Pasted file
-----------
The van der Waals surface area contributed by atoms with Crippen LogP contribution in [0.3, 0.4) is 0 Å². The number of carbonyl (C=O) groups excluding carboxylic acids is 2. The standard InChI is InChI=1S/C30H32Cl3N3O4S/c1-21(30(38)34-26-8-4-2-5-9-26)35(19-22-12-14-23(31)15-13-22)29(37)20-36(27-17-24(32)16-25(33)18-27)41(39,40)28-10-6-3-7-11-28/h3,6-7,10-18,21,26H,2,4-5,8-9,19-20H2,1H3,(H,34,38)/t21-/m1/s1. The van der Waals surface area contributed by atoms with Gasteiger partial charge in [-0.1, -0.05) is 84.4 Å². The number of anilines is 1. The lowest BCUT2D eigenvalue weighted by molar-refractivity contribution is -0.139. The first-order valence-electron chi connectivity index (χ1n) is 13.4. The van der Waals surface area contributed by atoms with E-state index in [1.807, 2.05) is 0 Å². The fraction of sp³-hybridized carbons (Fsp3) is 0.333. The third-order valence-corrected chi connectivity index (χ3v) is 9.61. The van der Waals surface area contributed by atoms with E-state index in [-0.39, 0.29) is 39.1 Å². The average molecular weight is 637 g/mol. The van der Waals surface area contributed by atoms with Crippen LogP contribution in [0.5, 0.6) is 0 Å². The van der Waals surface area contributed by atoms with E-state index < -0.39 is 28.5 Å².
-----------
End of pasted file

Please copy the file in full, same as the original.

The van der Waals surface area contributed by atoms with Crippen LogP contribution in [0.3, 0.4) is 0 Å². The number of carbonyl (C=O) groups excluding carboxylic acids is 2. The standard InChI is InChI=1S/C30H32Cl3N3O4S/c1-21(30(38)34-26-8-4-2-5-9-26)35(19-22-12-14-23(31)15-13-22)29(37)20-36(27-17-24(32)16-25(33)18-27)41(39,40)28-10-6-3-7-11-28/h3,6-7,10-18,21,26H,2,4-5,8-9,19-20H2,1H3,(H,34,38)/t21-/m1/s1. The van der Waals surface area contributed by atoms with Gasteiger partial charge in [-0.1, -0.05) is 84.4 Å². The number of anilines is 1. The lowest BCUT2D eigenvalue weighted by molar-refractivity contribution is -0.139. The first-order valence-electron chi connectivity index (χ1n) is 13.4. The van der Waals surface area contributed by atoms with E-state index in [1.807, 2.05) is 0 Å². The fraction of sp³-hybridized carbons (Fsp3) is 0.333. The third-order valence-corrected chi connectivity index (χ3v) is 9.61. The van der Waals surface area contributed by atoms with E-state index in [-0.39, 0.29) is 39.1 Å². The average molecular weight is 637 g/mol. The van der Waals surface area contributed by atoms with Crippen LogP contribution in [0.5, 0.6) is 0 Å². The van der Waals surface area contributed by atoms with E-state index < -0.39 is 28.5 Å².